Goods exports from Scotland grew by almost a fifth to reach £28 billion, new UK Government figures have revealed.
The rise in overseas sales was the highest for any country in the UK in the year to September 2017 – with the increase largely down to a £2.6 billion upturn in oil and gas exports.
The sector saw sales to other countries grow by 43.4%, contributing to an overall rise in exports from Scotland of 19.9%.
Scotland’s increase in exports was ahead of Wales (18.9% up), England (14.1%) and Northern Ireland (13.3%).
The figures – the latest regional trade statistics from HM Revenue and Customs (HMRC) – showed Scotland experienced a 21.7% rise in goods being sold to the European Union.
Economy Secretary Keith Brown said the data reinforced the importance of remaining in the European single market.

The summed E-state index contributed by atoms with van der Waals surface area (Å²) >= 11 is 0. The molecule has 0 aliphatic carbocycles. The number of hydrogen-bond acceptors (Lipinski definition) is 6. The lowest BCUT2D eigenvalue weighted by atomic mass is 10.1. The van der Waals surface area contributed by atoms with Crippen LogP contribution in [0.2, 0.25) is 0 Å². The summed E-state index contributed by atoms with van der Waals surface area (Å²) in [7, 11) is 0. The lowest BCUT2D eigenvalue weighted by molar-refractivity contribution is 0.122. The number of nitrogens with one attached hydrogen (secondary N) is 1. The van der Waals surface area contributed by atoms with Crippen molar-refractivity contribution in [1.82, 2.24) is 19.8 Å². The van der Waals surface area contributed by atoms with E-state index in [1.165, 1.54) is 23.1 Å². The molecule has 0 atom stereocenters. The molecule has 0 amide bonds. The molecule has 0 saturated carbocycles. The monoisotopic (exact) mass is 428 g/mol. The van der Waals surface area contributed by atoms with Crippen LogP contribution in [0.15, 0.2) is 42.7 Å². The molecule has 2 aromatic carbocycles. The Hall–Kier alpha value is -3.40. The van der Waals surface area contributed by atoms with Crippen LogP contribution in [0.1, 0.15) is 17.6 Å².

He said: “HMRC regional trade statistics published today show that Scotland’s annual goods exports are growing faster than the UK as a whole – up 19.9% on last year to a total of £28 billion.
“The increase in these returns was largely driven by an upturn in the fortunes of our oil and gas exports, which grew by 43.4% or £2.6 billion.
“Scotland’s goods exports to the EU have also increased by 21.7% to £13.4 billion, further emphasising the vital importance of the EU single market – our largest trading partner – to our economic prosperity.”
Mr Brown added: “The EU single market has removed barriers to trade and opened Scotland to a market of over 500 million people and 21 million small and medium-sized enterprises.
“Leaving the single market and customs union could potentially increase the cost of exporting to EU markets, reduce the country’s attractiveness to overseas investors and impose restrictions on labour, thus increasing skills shortages and reducing productivity.”